April 07, 2016
Former Philadelphia 76er and current NBA analyst Charles Barkley has never been afraid to chime in, above and beyond the rim, with nuanced positions on everything from racial politics to the moral obligations of stardom. This is the man who wrote a New York Times Bestseller called 'I May Be Wrong but I Doubt It,' which recounts his upbringing in Alabama and traces personal journey into the NBA elite.
Appearing recently in an interview on CNN Today, Barkley spoke about the 2016 presidential race and specifically objected to the controversial Public Facilities and Security Act signed into law last month by North Carolina Gov. Pat McCrory.
The legislation prohibits individuals from using bathrooms that don't match the sex provided on their birth certificate. Since the law's adoption, executives from more than 100 American companies have signed a letter requesting that it be repealed. The effort was coordinated by the Human Rights Campaign, an LGBT advocacy group that has compiled strong reactions against the bill from politicians all across the United States.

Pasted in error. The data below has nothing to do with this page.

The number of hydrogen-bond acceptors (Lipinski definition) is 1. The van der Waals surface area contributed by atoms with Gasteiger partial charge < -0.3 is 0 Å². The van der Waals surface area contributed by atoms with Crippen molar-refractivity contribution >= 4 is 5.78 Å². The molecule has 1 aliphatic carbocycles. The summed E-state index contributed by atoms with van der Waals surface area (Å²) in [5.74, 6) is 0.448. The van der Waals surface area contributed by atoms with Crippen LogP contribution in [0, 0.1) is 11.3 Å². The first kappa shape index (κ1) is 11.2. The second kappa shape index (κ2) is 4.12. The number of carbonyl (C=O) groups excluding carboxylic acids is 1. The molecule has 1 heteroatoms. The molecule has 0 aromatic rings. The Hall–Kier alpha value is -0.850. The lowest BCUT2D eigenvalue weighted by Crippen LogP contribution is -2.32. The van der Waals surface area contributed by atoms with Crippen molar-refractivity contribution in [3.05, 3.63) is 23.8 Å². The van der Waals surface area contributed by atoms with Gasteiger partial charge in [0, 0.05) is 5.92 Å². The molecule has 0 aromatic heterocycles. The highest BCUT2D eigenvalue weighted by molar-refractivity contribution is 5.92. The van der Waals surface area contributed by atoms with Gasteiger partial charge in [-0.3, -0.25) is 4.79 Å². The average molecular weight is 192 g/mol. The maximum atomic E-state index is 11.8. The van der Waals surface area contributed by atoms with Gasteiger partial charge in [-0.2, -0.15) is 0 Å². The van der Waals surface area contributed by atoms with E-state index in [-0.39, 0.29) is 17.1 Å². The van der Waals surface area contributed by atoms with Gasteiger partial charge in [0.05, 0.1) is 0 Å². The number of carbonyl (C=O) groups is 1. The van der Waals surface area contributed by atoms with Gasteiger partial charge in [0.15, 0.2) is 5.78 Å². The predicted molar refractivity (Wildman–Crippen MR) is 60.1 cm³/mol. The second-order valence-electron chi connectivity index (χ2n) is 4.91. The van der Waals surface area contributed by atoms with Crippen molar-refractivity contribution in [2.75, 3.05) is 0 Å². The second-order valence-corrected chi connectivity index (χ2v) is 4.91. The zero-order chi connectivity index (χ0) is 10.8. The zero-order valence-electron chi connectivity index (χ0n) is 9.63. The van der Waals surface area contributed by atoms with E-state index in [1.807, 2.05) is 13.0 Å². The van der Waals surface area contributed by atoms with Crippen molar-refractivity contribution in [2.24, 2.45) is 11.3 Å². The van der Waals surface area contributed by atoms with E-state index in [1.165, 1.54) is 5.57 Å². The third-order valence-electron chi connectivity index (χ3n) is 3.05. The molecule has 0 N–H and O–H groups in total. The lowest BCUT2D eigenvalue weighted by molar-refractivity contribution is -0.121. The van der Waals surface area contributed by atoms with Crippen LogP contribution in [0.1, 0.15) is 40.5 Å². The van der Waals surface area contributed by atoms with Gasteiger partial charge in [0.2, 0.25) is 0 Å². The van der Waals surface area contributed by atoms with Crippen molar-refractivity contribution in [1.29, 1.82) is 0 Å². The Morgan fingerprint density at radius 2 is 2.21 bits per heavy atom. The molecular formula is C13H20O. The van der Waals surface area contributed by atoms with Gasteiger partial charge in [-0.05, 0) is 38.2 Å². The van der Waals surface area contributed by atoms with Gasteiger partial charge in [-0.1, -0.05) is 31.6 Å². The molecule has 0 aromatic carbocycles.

In response to a question about the 2017 NBA All-Star Game, set to be held in Charlotte, Barkley told Fredricka Whitefield that the game should be moved.
"You know, as a black person, I'm against any form of discrimination — against whites, Hispanics, gays, lesbians, however you want to phrase it. It's my job, with the position of power that I'm in, and being able to be on television, I'm supposed to stand up for the people who can't stand up for themselves. So, I think the NBA should move the All-Star Game from Charlotte. And we can figure it out, I know Atlanta wants to host it. But they should move it out of Charlotte."
The NBA has yet to comment on requests to relocate next year's All-Star Game, but with the voice of one of its most prominent figures behind the cause – no matter how characteristically outspoken he is – the league may be motivated to take a closer look at the possibility of moving it to Atlanta.